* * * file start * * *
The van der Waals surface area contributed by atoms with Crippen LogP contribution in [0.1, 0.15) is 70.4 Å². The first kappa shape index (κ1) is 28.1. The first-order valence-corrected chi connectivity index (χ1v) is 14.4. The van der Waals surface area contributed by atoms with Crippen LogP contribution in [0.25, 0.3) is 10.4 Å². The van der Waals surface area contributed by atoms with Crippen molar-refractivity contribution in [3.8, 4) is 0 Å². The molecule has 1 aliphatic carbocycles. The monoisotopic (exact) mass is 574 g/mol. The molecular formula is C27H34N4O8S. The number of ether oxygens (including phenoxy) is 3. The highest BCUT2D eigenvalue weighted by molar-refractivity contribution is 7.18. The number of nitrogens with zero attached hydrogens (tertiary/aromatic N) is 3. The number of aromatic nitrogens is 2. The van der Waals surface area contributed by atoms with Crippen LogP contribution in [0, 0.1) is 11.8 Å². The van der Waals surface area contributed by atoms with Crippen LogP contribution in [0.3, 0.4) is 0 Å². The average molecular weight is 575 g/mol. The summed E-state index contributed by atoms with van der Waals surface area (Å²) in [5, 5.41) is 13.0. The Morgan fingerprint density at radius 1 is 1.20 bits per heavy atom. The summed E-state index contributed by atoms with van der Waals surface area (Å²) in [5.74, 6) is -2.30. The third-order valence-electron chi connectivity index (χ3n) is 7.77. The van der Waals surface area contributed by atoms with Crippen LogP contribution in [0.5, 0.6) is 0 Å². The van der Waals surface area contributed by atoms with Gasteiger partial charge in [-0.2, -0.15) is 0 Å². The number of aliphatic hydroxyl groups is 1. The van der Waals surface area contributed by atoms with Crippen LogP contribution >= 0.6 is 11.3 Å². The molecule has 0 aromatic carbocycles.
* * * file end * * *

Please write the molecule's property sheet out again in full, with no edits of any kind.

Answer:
The van der Waals surface area contributed by atoms with Crippen LogP contribution in [0.1, 0.15) is 70.4 Å². The first kappa shape index (κ1) is 28.1. The first-order valence-corrected chi connectivity index (χ1v) is 14.4. The van der Waals surface area contributed by atoms with Crippen LogP contribution in [0.25, 0.3) is 10.4 Å². The van der Waals surface area contributed by atoms with Crippen molar-refractivity contribution in [3.8, 4) is 0 Å². The molecule has 1 aliphatic carbocycles. The monoisotopic (exact) mass is 574 g/mol. The molecular formula is C27H34N4O8S. The number of ether oxygens (including phenoxy) is 3. The highest BCUT2D eigenvalue weighted by molar-refractivity contribution is 7.18. The number of nitrogens with zero attached hydrogens (tertiary/aromatic N) is 3. The number of aromatic nitrogens is 2. The van der Waals surface area contributed by atoms with Crippen LogP contribution in [0, 0.1) is 11.8 Å². The van der Waals surface area contributed by atoms with Crippen LogP contribution in [0.3, 0.4) is 0 Å². The average molecular weight is 575 g/mol. The summed E-state index contributed by atoms with van der Waals surface area (Å²) in [5, 5.41) is 13.0. The Morgan fingerprint density at radius 1 is 1.20 bits per heavy atom. The summed E-state index contributed by atoms with van der Waals surface area (Å²) in [5.74, 6) is -2.30. The third-order valence-electron chi connectivity index (χ3n) is 7.77. The van der Waals surface area contributed by atoms with Crippen LogP contribution in [0.5, 0.6) is 0 Å². The van der Waals surface area contributed by atoms with Gasteiger partial charge in [-0.2, -0.15) is 0 Å². The number of aliphatic hydroxyl groups is 1. The van der Waals surface area contributed by atoms with Crippen LogP contribution >= 0.6 is 11.3 Å². The molecule has 0 aromatic carbocycles.